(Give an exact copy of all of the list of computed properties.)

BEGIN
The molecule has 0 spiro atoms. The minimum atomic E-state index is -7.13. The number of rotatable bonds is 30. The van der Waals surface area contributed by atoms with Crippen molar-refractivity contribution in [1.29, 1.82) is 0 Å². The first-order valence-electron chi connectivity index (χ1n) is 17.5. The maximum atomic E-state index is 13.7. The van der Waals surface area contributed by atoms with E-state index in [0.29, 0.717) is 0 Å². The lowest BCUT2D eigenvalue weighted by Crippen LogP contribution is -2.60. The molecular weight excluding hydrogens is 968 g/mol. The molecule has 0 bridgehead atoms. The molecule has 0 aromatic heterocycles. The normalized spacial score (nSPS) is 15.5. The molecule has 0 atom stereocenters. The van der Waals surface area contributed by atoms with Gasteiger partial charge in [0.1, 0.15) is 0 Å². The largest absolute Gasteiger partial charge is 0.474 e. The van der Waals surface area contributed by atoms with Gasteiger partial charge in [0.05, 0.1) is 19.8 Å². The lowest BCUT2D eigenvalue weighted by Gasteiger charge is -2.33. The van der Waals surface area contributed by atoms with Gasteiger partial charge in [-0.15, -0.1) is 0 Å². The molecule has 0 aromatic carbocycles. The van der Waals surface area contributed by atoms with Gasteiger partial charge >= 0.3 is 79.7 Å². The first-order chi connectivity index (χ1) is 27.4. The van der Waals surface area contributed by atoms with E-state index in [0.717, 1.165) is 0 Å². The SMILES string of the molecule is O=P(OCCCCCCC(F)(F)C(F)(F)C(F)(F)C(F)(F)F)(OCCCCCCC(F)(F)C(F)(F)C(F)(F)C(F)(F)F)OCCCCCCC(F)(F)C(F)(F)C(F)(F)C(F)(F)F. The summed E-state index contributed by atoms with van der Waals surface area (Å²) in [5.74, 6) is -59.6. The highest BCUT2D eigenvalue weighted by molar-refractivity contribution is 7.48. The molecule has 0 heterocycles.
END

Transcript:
The molecule has 0 spiro atoms. The minimum atomic E-state index is -7.13. The number of rotatable bonds is 30. The van der Waals surface area contributed by atoms with Crippen molar-refractivity contribution in [1.29, 1.82) is 0 Å². The first-order valence-electron chi connectivity index (χ1n) is 17.5. The maximum atomic E-state index is 13.7. The van der Waals surface area contributed by atoms with E-state index in [0.29, 0.717) is 0 Å². The lowest BCUT2D eigenvalue weighted by Crippen LogP contribution is -2.60. The molecular weight excluding hydrogens is 968 g/mol. The molecule has 0 bridgehead atoms. The molecule has 0 aromatic heterocycles. The normalized spacial score (nSPS) is 15.5. The molecule has 0 atom stereocenters. The van der Waals surface area contributed by atoms with Gasteiger partial charge in [0.1, 0.15) is 0 Å². The largest absolute Gasteiger partial charge is 0.474 e. The van der Waals surface area contributed by atoms with Gasteiger partial charge in [0.05, 0.1) is 19.8 Å². The lowest BCUT2D eigenvalue weighted by Gasteiger charge is -2.33. The van der Waals surface area contributed by atoms with Gasteiger partial charge in [-0.15, -0.1) is 0 Å². The molecule has 0 aromatic carbocycles. The van der Waals surface area contributed by atoms with Gasteiger partial charge >= 0.3 is 79.7 Å². The first-order chi connectivity index (χ1) is 27.4. The van der Waals surface area contributed by atoms with E-state index in [0.717, 1.165) is 0 Å². The SMILES string of the molecule is O=P(OCCCCCCC(F)(F)C(F)(F)C(F)(F)C(F)(F)F)(OCCCCCCC(F)(F)C(F)(F)C(F)(F)C(F)(F)F)OCCCCCCC(F)(F)C(F)(F)C(F)(F)C(F)(F)F. The summed E-state index contributed by atoms with van der Waals surface area (Å²) in [5.74, 6) is -59.6. The highest BCUT2D eigenvalue weighted by molar-refractivity contribution is 7.48. The molecule has 0 heterocycles.